Margaret Brown, a 71-year-old retiree, was admitted to St. Elizabeth’s Hospital in Belleville, Ill., in October 2002 to undergo a coronary artery bypass surgery. During the initial stages of the bypass surgery, Brown suffered a pulmonary artery injury. It was claimed in the lawsuit that the artery injury was caused by the insertion of a Swan-Ganz catheterization.
The Swan-Ganz catheter is commonly used by passing a thin tube, which is the catheter, into the right side of the heart and the arteries leading to the lungs to monitor the heart’s blood flow or output during the surgery. The Swan-Ganz catherization is also used to inform doctors and surgeons of an abnormal blood flow. Its use is standard operating procedure for monitoring patient heart and blow flood output in invasive heart surgeries.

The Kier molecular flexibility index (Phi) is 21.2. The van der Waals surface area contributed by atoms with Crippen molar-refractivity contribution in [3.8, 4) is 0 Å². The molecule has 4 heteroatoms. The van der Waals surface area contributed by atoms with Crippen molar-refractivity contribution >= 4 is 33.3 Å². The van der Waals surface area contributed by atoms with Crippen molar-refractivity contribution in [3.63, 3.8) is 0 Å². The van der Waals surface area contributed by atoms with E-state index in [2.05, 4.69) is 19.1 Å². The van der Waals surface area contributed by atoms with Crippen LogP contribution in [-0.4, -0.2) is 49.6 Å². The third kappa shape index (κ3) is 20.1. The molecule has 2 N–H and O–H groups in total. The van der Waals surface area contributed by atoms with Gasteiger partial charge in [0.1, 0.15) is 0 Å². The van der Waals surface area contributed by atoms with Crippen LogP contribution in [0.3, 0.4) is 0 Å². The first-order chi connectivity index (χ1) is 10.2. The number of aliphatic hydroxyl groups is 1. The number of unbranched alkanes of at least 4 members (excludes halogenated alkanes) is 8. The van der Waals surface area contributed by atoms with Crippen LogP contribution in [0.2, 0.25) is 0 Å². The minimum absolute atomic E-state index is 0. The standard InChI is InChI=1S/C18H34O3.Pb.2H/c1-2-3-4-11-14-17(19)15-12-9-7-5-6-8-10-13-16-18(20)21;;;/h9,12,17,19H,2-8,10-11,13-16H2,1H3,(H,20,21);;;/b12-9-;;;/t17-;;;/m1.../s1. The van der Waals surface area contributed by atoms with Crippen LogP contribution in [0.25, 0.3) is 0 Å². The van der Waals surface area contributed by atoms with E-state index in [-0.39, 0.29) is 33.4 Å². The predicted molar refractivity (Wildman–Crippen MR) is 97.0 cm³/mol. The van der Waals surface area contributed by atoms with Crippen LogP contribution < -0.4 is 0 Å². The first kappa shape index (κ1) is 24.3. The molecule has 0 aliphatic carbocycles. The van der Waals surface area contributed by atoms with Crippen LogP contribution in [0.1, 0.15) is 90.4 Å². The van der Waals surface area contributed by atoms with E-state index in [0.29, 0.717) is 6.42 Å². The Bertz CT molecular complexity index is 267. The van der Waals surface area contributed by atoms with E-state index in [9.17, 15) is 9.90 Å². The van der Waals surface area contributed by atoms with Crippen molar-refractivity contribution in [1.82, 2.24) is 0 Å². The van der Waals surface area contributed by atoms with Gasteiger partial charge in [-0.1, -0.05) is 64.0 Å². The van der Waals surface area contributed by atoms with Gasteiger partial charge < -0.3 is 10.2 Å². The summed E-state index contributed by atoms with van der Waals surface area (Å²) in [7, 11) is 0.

In this lawsuit, the family of Margaret Brown maintained that the use of the Swan-Ganz catheter was the cause of her death on Oct. 28, 2002. The family alleged that the defendant anesthesiologist, Dr. Daniel Gillen, was responsible. Their claim was medical battery in that the doctor chose not to obtain consent for the use of the Swan-Ganz catheter by the patient before the beginning of the surgery. Medical battery is a legal cause of action where the medical provider is claimed to have treated the patient without the patient’s consent.